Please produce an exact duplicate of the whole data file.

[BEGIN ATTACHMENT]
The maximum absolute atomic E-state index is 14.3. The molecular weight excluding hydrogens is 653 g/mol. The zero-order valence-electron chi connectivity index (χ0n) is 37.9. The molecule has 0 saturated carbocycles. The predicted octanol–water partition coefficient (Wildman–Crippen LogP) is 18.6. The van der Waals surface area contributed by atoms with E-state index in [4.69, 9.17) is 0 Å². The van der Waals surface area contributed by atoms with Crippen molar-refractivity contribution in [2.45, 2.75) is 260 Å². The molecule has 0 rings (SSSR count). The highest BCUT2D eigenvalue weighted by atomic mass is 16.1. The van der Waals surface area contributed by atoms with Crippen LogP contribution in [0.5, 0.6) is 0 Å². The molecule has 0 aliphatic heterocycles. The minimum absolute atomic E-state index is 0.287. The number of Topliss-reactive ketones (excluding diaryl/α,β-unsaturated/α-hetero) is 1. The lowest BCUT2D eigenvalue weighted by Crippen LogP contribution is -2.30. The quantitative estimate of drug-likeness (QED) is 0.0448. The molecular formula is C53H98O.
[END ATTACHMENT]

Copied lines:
The maximum absolute atomic E-state index is 14.3. The molecular weight excluding hydrogens is 653 g/mol. The zero-order valence-electron chi connectivity index (χ0n) is 37.9. The molecule has 0 saturated carbocycles. The predicted octanol–water partition coefficient (Wildman–Crippen LogP) is 18.6. The van der Waals surface area contributed by atoms with E-state index in [4.69, 9.17) is 0 Å². The van der Waals surface area contributed by atoms with Crippen molar-refractivity contribution in [2.45, 2.75) is 260 Å². The molecule has 0 rings (SSSR count). The highest BCUT2D eigenvalue weighted by atomic mass is 16.1. The van der Waals surface area contributed by atoms with Crippen LogP contribution in [0.5, 0.6) is 0 Å². The molecule has 0 aliphatic heterocycles. The minimum absolute atomic E-state index is 0.287. The number of Topliss-reactive ketones (excluding diaryl/α,β-unsaturated/α-hetero) is 1. The lowest BCUT2D eigenvalue weighted by Crippen LogP contribution is -2.30. The quantitative estimate of drug-likeness (QED) is 0.0448. The molecular formula is C53H98O.